As we weather the COVID-19 pandemic and try to figure out ways to work from home, we also need to face the idea that attitudes are changing. The way we approach our brand’s strategy may have to change.
It might not be permanent, but it is at least true for the short and medium term. It makes me think of the brand response to 9.11. After 9.11, patriotic imagery became more commonplace. I guess that’s obvious, but that may not be the direction brands need to take today.
What 9.11 and the COVID-19 pandemic have in common is that they shake our sense of security. If we look at Maslow’s hierarchy of needs, when our sense of safety and security is at risk, we no longer can operate at higher levels. Instead, we need to focus on safety needs. Patriotism after 9.11 was one manifestation of that the safety theme. Today, you can see this in statements that I got in emails from businesses and the government such as:
- Protect yourselves and others
- Please take care of yourselves, your families, your employees, and your customers.
- Your and your family’s overall health and well-being is our top priority
- We hope everyone is staying safe and healthy
- Few things feel more important than to have good, safe food available for ourselves and our loved ones
I saw a different manifestation of this in my parents’ reaction to growing up during the depression. They were very frugal and stockpiled non-perishable food. An increased emphasis on safety and security is one potential outcome of COVID-19. That is the first theme that I predict will emerge. What form it will take is still to be seen.
Beyond that, I get a sense that at least some people are focusing on a communal sense of well-being instead of individual achievement. If your brand has been focusing on helping people achieve their individual goals, I would put a pause on that. Instead, I would consider how your business can tap into the emphasis on the common good. But it shouldn’t be just a marketing strategy, it has to be real and has to have some teeth. The perfumers and distillers who are repurposing their production lines to make hand sanitizer generate a lot more good will than the gentleman in Kentucky who tried to profit by cleaning the local shelves of hand sanitizer and selling it at a much higher cost.
These are represented by statement such as:
- We are all in this together.
- Give the world your love.
- We all have to help each other.
Thus, theme two that is emerging is solidarity.
Until now, these two themes have been more common among Conservatives, but this threat is making us all realize the value of the values that act as underpinnings of a Conservative mindset.
That doesn’t mean that the emphasis on Progressive values has gone away. For Liberals, the emphasis on is on global solidarity instead of national solidarity. Thus, statements such as the one that President Trump made that this is “Chinese virus” have fallen flat among progressives.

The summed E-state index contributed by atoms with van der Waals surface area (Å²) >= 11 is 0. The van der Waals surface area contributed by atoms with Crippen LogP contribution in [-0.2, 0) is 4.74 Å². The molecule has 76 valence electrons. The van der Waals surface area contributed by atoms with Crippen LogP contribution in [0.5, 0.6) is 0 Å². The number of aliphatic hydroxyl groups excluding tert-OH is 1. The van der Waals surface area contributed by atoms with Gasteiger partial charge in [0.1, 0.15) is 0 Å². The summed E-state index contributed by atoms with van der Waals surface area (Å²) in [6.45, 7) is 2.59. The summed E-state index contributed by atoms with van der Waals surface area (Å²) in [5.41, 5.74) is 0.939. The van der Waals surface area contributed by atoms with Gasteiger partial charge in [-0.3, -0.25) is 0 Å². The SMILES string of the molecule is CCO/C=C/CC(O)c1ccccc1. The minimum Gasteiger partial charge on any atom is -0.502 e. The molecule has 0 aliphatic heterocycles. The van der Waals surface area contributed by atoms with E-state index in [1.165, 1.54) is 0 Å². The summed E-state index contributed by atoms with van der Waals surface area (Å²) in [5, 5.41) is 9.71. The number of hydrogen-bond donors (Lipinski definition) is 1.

The counterargument to this could be an increasing nationalism and attention on borders. Tyler Cowen’s piece on March 20 argues that COVID-19 represents the end of the progressive left, that it will be unthinkable to have open borders when they can bring a pandemic.
We need to watch this closely.
So far, I continue to see a great emphasis on the two themes of care/harm and fairness that have been extremely relevant for Progressives for a while. This is manifested by the concern about the workers who are losing their jobs and who might not be able to pay their rent or buy food. There is also a great deal of appreciation on the workers who need to continue to work despite their kids being home from school because they are needed to feed or protect or clean up after the rest of us.
The final area that we need to pay attention to in terms of themes is that of Authority. (For those who are familiar with moral foundation theory, yes, I am using it as a framework for this analysis.) The progressive left has been unrelenting low on Respect for Authority, and I see those themes continue in what I read today. This will probably not change. What might change is the extent to which moderates come to believe that people in power are doing a good job of handling the pandemic. This doesn’t only apply to governments; it applies to doctors and hospitals. And yes, it applies to companies and brands.
What is your brand doing to promote the common good? Have you been aware of how your brand touches these themes? What are you doing to address these themes?
This shouldn’t be just a marketing strategy; it should be a business strategy. The purpose led Business Roundtable statement issued in 2019 calls for both “Investing in our employees” and “Supporting the communities in which we work. We respect the people in our communities and protect the environment by embracing sustainable practices across our businesses.“ It’s time for companies to examine what they are doing to make these statements a reality. Even if they haven’t paid attention to this issue before, you can change strategies now.
When Apple and Levi’s commit to paying employees despite store closing, that isn’t a marketing strategy but it is part of the business strategy that the Business Roundtable statement calls for. When Marriott doesn’t lay off its workers but instead gives them zero hours, which makes them ineligible for unemployment insurance, is that “investing in employees”? When LVMH and distilleries change over their production lines to that of hand sanitizer, when GM starts making ventilators, they are stepping up for the common good. So are Teva, Bayer, Mylan and Novartis when they donate supplies of drug that has shown some promise in treating COVID-19 patients.
Things will change. These themes might not be as strong as COVID-19 moves into the rear-view mirror. But we will be changed – we will never be the same.
Is your strategy relevant to the changing values today? How are you tracking those values?